If you’re a Trek fan, go see Star Trek into Darkness. If you’re not a Trek fan, go see the movie anyway. It’s a wonderful story that does not need an intimate knowledge of the Trek franchise to enjoy.

This review provided by Bruce Simmons 

www.brusimm.com

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23 thoughts on “Into Darkness

    • Hey, that was a really good movie. You hit the nail on the head in your review, and did a good job of sidestepping spoilers.

      There were a couple of small technical glitches (like talking to someone in a bar in real time from a distance of several light years away), but overall a really well worked story. The tie-ins to the original were exceptionally well done, and the acting of Chris Pine and Zachary Quinto in their rendition of Kirk and Spock had just enough character to be vaguely familiar but not so much as to be overbearing. They fit the roles beautifully.

      8/10 from me.

    • there’s lots of punching style violence and a death scene, but no blood or gore. And the action moves at a pace. My kids are 11 & 12 and they loved it.

  1. Even taking it as a movie without trying to fall back on everything-that-came-before, it still felt like a season finale of a TV series. Yeah, I had issues with the movie…
    BUT, I’ll give credit to the rather spectacular way they pulled the whole thing off, It’s visually beautiful, the action rocks well and the stars do a fine job with their roles.

    • Interesting you say that. There’s a trend in both television and movies of one-up-manship, where the focus is on outdoing the last guy, and things go silly/absurd. Case-in-point is the “living” zombie pyramid climbing an insanely high wall as depicted in the trailer for World War Z. I call it tangental story telling, where writers feel compelled to up the ante with each new story. Not only is such an approach unsustainable, it inevitably leads to glaring plot holes and lowers plausibility, leaving the audience jaded (as you clearly felt). Staying with World War Z as the example, the zombies run faster than Hussain Bolt and can topple a bus just by piling into it, and so the story loses all credibility. These writers need to step back and think about what made movies like 28 Days Later so good, it wasn’t a rabid story line trying to outdo everyone else, it was original story telling with good character development. So I understand what you mean in terms of Star Trek, the bad guy ship was insanely more advanced, etc, but it wasn’t just that, talking in real-time to someone in a bar several light-years away, urgh, that’s just lazy writing… they needed to stop and think a little deeper on that one.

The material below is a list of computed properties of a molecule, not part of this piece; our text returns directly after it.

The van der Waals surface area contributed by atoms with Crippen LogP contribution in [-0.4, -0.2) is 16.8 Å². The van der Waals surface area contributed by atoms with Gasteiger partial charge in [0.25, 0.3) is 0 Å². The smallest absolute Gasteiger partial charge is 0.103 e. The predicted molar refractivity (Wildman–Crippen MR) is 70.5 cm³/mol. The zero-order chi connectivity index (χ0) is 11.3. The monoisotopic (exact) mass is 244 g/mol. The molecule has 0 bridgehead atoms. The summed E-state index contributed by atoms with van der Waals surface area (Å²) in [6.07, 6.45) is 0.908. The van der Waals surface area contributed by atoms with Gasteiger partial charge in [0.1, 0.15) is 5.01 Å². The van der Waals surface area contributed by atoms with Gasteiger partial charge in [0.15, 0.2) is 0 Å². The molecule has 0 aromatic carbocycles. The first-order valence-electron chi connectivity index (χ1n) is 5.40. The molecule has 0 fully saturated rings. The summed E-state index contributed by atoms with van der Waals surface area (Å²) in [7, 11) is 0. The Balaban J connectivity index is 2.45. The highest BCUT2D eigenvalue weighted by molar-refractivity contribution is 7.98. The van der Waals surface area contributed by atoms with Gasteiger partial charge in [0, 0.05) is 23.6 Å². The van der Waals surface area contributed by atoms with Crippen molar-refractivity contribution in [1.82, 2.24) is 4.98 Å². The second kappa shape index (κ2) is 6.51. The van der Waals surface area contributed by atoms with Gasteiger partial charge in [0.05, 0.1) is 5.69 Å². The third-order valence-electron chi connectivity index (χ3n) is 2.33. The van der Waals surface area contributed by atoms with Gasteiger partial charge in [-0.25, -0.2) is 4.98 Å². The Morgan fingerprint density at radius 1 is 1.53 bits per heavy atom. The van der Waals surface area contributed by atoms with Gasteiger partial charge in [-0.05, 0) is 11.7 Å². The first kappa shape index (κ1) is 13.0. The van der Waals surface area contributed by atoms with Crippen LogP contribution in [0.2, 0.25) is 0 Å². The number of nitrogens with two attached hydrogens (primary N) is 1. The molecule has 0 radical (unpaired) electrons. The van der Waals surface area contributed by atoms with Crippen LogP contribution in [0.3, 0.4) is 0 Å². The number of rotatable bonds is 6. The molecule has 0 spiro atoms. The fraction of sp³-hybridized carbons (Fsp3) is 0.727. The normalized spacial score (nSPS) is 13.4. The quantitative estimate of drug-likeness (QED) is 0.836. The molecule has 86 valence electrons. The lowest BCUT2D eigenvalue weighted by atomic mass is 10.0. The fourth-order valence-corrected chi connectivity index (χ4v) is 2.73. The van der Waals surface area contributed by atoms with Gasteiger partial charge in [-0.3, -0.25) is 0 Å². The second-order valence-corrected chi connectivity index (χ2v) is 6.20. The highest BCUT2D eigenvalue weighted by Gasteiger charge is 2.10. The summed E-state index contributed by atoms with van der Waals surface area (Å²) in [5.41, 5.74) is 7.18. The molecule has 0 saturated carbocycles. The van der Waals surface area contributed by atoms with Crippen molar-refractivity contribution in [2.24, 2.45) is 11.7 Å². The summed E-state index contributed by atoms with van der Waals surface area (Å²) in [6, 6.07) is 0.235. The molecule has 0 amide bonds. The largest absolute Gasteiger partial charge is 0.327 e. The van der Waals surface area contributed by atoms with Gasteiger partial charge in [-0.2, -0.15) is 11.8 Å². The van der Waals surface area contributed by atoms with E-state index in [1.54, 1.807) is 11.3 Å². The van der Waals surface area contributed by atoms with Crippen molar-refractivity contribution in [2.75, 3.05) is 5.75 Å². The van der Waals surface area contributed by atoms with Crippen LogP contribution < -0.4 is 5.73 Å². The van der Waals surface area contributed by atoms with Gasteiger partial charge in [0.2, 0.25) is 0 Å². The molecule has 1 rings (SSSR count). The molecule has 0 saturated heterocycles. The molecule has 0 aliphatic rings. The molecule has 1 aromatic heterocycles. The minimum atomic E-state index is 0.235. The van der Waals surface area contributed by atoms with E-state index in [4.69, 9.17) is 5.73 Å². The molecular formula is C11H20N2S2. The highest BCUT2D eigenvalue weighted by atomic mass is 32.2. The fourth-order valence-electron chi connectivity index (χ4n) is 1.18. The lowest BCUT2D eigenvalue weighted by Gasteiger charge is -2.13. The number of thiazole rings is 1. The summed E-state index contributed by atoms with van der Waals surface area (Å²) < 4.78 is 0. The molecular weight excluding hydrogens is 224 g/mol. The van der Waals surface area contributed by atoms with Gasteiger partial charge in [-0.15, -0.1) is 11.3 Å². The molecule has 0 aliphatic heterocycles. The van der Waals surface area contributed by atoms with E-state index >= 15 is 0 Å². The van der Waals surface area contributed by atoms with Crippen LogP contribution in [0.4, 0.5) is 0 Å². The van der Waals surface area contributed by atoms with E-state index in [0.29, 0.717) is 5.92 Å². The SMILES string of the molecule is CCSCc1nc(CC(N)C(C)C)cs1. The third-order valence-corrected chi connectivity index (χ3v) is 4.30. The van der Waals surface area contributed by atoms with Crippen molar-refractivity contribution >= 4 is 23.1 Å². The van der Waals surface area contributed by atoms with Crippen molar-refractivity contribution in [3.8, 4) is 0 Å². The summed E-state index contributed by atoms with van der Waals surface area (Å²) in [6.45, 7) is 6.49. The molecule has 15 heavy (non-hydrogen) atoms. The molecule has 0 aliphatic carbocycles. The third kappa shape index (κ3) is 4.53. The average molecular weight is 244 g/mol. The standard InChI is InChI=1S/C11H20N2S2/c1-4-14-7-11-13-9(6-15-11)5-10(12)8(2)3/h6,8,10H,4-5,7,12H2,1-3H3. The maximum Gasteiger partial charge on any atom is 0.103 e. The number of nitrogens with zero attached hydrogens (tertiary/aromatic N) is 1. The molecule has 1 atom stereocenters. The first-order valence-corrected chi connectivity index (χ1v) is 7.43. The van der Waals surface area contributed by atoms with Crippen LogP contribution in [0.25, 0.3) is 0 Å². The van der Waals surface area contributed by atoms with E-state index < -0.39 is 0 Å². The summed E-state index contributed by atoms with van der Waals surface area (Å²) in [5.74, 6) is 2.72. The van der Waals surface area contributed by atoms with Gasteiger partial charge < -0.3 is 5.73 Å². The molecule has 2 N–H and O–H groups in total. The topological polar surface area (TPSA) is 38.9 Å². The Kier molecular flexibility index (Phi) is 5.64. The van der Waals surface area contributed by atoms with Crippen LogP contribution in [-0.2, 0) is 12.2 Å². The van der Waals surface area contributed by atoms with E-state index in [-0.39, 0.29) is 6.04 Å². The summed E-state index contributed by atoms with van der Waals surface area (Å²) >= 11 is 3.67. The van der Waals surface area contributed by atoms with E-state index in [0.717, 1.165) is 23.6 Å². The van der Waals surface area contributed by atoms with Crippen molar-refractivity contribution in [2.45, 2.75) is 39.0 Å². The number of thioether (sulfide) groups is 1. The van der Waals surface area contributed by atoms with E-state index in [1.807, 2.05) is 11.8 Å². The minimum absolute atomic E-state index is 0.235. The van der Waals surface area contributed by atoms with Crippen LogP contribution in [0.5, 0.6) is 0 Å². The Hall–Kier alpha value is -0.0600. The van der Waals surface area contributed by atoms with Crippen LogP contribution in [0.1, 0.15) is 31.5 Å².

Back to basics, I say 🙂

      • Thanks for the link, that was actually a fantastic – if spoileriffic – review of the movie.
        There are certain aspects of movie that I would let go, particularly in the realm of ‘fiction’ – especially if needed to serve the story (simply assume their communicators are quantum entangled or something which would allow instantaneous communication across vast distances)… but even that would only go so far at times. Particularly if the pedigree is an A-grade movie like Star Trek. Anything lower than a B-Grade sci-fi (or SyFy) movie, I can tolerate it.

    • Ouch! Acting does tend to get over-emphasized (as is apparent from the absurd sums of money actors like Tom Cruise and Brad Pitt can demand), and these guys probably hope they’re on a roll with the Trek movies and headed for superstardom, but I take your point. I’m a big fan of Simon Pegg, and loved Zachary from his evil role on Heroes. As for Cumberbatch, he really can act. I hated seeing him in a one-night-stand bad-guy role, as he’s got so much more talent. So, perhaps not all-star ala Ocean’s Eleven, but a good, spread of cast members, not a focus on a few big-name stars.